Thanksgiving

Our Thanksgiving celebration began when we drove to Charlotte to get grandson Nathaniel. Friend Sarah went out to eat with us before she drove to her home for the holiday.

Lise, Nathaniel, Sarah, and John

At our house, we had the ritual of the mirror.. As Nathaniel pretended it was very heavy, Lise helped him lift it. Nate puts the mirror high when he comes and lowers it on leaving.

First up on Thanksgiving morning was prepping the turkey. Son John $pencer provided the bird, and chef Nathaniel agreed to cook it. When it was ready for the oven, Nate posed with it. We all liked his pajamas, so David labeled the photo, “Turkey pose and bed clothes.” John $ let Sadie have a preview.

While the meal was cooking, Lise worked a jigsaw puzzle. This was a special puzzle from a dear friend who took photos from my blog this year to design the collage. John $ and David were spectators.

Nathaniel pronounced the turkey done.

We enjoyed both the food and the conversation. We were too full for dessert, so we adjourned for several hours. After having the sweets, we sat back and let the words flow. It was a magical time, when family stories and jokes began to flow. Hearty laughter and gentle teasing were most enjoyable.

John $, Lise, John, Nathaniel, and David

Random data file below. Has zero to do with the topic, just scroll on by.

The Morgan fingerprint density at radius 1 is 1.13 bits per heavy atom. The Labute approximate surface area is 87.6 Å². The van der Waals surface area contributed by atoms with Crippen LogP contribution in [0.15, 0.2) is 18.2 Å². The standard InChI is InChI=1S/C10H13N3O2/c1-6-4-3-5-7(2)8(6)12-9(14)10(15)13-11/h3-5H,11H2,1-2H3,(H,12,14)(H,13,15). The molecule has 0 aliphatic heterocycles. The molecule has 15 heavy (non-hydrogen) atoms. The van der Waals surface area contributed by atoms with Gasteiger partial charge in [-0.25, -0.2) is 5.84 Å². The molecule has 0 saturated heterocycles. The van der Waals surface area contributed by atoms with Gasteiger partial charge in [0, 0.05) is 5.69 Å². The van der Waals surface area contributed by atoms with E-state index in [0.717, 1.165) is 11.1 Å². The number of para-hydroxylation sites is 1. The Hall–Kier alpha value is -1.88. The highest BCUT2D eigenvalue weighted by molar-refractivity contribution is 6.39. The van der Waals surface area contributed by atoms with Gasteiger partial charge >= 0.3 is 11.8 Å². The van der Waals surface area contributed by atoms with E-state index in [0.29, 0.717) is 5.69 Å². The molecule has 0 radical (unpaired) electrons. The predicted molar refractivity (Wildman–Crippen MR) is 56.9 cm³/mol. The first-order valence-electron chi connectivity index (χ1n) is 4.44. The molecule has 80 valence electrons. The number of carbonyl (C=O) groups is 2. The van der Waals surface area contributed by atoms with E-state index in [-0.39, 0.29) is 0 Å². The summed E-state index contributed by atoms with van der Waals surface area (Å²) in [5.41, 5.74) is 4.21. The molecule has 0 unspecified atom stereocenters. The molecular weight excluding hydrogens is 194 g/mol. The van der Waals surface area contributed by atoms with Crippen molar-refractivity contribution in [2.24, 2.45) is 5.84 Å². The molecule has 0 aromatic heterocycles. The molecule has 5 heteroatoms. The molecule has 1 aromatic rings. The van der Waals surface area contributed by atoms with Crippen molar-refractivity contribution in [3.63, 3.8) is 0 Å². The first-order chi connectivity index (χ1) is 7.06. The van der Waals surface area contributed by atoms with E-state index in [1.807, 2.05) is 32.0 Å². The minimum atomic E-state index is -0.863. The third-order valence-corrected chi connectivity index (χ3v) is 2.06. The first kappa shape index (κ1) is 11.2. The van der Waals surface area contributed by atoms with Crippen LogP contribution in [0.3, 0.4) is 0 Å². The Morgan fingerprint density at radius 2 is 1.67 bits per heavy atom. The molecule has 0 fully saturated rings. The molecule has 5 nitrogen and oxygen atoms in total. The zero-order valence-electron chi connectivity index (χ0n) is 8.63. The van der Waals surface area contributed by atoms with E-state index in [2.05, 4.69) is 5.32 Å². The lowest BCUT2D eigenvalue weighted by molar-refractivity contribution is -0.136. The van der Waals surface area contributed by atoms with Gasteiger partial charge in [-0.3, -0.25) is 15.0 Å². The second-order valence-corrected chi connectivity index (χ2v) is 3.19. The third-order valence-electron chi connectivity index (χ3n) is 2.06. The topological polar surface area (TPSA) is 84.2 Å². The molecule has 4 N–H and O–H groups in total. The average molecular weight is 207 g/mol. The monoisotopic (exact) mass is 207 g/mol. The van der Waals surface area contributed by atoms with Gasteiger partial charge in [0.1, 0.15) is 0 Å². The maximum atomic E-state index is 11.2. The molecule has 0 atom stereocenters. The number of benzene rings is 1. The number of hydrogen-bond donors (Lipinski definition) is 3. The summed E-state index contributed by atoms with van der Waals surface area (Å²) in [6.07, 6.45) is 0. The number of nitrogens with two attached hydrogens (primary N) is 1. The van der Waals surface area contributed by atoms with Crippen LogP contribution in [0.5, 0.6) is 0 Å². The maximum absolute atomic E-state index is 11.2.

For the foodies, we ate turkey, dressing, gravy, homemade cranberry sauce, green bean casserole, sweet potato casserole, frozen cranberry salad, pumpkin cheesecake, and cranberry mince pie.

We hope everyone had many things to be thankful for this year.

Helping Older Folks

It’s marvelous to have daughter Lise here to help me. She laughed when I said I’d lost my eyebrows, and she quickly found a solution. My eyebrows didn’t matter at all when I was wearing glasses all the time. People probably assumed I had brows, but mine blended in with my skin. I thought a brow pencil would be the answer, but what color should it be? I am no longer brown-headed, and black would be overkill. Lise found taupe. It seemed perfect to me, forgetting that I couldn’t see to apply it. She bailed me out over the weekend, and grandson David recorded the event for us.